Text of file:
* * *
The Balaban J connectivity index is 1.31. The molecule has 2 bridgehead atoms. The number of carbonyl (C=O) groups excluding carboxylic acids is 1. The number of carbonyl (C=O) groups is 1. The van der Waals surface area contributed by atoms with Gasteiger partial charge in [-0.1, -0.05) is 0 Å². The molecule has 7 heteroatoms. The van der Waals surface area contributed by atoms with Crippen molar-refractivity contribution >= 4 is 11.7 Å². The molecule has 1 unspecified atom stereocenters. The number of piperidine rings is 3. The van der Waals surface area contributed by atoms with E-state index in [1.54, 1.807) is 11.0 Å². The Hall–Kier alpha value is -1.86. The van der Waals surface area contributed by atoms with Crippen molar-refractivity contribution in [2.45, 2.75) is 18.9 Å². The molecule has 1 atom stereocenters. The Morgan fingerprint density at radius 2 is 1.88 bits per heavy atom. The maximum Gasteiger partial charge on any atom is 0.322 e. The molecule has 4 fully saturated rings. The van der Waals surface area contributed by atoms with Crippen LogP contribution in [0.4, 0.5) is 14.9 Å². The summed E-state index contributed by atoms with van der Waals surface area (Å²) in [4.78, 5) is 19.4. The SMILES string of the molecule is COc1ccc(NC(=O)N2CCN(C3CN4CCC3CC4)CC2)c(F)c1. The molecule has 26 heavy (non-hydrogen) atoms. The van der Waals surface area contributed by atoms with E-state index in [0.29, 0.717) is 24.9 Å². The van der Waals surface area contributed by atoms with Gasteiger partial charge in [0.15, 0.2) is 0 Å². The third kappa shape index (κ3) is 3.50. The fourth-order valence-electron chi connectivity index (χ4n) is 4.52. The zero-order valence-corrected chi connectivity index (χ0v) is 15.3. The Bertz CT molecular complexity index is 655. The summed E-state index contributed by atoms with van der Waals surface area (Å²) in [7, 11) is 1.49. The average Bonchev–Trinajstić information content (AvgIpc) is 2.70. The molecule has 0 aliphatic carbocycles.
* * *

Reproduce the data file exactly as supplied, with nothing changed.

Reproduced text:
The Balaban J connectivity index is 1.31. The molecule has 2 bridgehead atoms. The number of carbonyl (C=O) groups excluding carboxylic acids is 1. The number of carbonyl (C=O) groups is 1. The van der Waals surface area contributed by atoms with Gasteiger partial charge in [-0.1, -0.05) is 0 Å². The molecule has 7 heteroatoms. The van der Waals surface area contributed by atoms with Crippen molar-refractivity contribution >= 4 is 11.7 Å². The molecule has 1 unspecified atom stereocenters. The number of piperidine rings is 3. The van der Waals surface area contributed by atoms with E-state index in [1.54, 1.807) is 11.0 Å². The Hall–Kier alpha value is -1.86. The van der Waals surface area contributed by atoms with Crippen molar-refractivity contribution in [2.45, 2.75) is 18.9 Å². The molecule has 1 atom stereocenters. The Morgan fingerprint density at radius 2 is 1.88 bits per heavy atom. The maximum Gasteiger partial charge on any atom is 0.322 e. The molecule has 4 fully saturated rings. The van der Waals surface area contributed by atoms with Crippen LogP contribution in [0.4, 0.5) is 14.9 Å². The summed E-state index contributed by atoms with van der Waals surface area (Å²) in [4.78, 5) is 19.4. The SMILES string of the molecule is COc1ccc(NC(=O)N2CCN(C3CN4CCC3CC4)CC2)c(F)c1. The molecule has 26 heavy (non-hydrogen) atoms. The van der Waals surface area contributed by atoms with E-state index in [0.29, 0.717) is 24.9 Å². The van der Waals surface area contributed by atoms with Gasteiger partial charge in [0.15, 0.2) is 0 Å². The third kappa shape index (κ3) is 3.50. The fourth-order valence-electron chi connectivity index (χ4n) is 4.52. The zero-order valence-corrected chi connectivity index (χ0v) is 15.3. The Bertz CT molecular complexity index is 655. The summed E-state index contributed by atoms with van der Waals surface area (Å²) in [7, 11) is 1.49. The average Bonchev–Trinajstić information content (AvgIpc) is 2.70. The molecule has 0 aliphatic carbocycles.